predicted. Four, all sitting, produced outstanding performances, 46%
and up. 34% and victory for Elsa Roberts is also nothing to be sneezed
at. Otherwise however, three scores of just over 20%, and the rest
under 17 are hardly likely to strike fear into the majors hands. Once
again we see that independents, once elected, can be hard to remove but
it’s even harder for them to get their under normal circumstances.

The widely scattered independents who were elected are not likely to combine into a threat at federal level.

It’s
also interesting to note that when the Nationals disendorsed Dan Van
Blaken over his unfortunate past associations, they did not create
another Hansen. Rather than riding to victory on a wave of sympathy,
Van Blaken managed just 15.5%, outpolled by an independent. Is this an
indication that the anti-party trend is subsiding?

Odd Spot
Owen
thought Tasmanian politics could be pretty incestuous, but Queensland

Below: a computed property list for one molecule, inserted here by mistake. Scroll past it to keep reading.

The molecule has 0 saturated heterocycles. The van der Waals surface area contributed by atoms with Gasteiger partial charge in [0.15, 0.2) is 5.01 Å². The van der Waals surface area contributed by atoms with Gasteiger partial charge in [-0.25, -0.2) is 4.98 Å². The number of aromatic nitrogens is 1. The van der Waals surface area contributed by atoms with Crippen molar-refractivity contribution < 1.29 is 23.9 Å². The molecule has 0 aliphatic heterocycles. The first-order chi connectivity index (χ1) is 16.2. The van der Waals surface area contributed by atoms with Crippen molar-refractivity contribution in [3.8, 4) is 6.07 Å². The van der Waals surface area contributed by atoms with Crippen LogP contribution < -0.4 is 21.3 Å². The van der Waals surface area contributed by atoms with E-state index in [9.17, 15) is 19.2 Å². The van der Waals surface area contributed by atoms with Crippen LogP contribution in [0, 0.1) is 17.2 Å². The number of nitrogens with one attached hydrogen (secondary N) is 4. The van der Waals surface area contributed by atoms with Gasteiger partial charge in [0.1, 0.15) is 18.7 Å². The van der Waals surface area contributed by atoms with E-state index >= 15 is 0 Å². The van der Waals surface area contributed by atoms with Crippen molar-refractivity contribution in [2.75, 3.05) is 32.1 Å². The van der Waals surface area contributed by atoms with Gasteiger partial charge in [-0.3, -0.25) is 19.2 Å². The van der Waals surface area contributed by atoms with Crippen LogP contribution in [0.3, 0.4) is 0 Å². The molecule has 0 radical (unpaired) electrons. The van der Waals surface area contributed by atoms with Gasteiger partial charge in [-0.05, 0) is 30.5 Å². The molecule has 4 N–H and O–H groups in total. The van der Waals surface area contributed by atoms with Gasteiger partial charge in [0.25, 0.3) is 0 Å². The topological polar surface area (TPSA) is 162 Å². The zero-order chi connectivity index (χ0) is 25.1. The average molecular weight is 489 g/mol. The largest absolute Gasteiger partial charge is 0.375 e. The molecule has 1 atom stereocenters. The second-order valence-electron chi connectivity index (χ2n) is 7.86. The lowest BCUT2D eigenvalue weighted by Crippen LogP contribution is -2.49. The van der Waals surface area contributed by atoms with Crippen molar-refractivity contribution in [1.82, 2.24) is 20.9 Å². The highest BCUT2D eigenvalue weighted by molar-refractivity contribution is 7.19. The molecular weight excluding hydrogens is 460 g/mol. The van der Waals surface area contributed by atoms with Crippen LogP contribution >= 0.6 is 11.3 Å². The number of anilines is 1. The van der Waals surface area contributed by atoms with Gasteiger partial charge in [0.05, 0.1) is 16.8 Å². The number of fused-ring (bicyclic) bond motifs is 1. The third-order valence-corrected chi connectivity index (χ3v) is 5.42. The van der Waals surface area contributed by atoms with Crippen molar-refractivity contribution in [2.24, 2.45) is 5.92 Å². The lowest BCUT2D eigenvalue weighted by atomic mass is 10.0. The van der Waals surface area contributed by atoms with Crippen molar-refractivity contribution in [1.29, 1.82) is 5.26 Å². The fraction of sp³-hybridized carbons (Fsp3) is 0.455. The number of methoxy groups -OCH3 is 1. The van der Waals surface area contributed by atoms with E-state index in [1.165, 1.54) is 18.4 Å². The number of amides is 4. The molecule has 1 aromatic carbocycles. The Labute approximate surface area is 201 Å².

gives it a run for its money. Most notably we had Shane Knuth, brother
to ex-One Nation, ex-CCA independent Jeff, possibly providing the
Nationals with some silver lining in Charters Towers. The Greens, as
usual in Queensland elections, have Anja and Inge Light on the Gold
Coast, but also two Browns (besides Bob), two McLeods, two Stasse’s,
two Harrises (and a Harrison). One Nation has two Coyle’s, two
Mitchells, and two Westbury’s – coincidence, or evidence of a limited
stock of potential candidates?

Peter Fray

Fetch your first 12 weeks for $12

Here at Crikey, we saw a mighty surge in subscribers throughout 2020. Your support has been nothing short of amazing — we couldn’t have got through this year like no other without you, our readers.

If you haven’t joined us yet, fetch your first 12 weeks for $12 and start 2021 with the journalism you need to navigate whatever lies ahead.

Peter Fray
Editor-in-chief of Crikey

JOIN NOW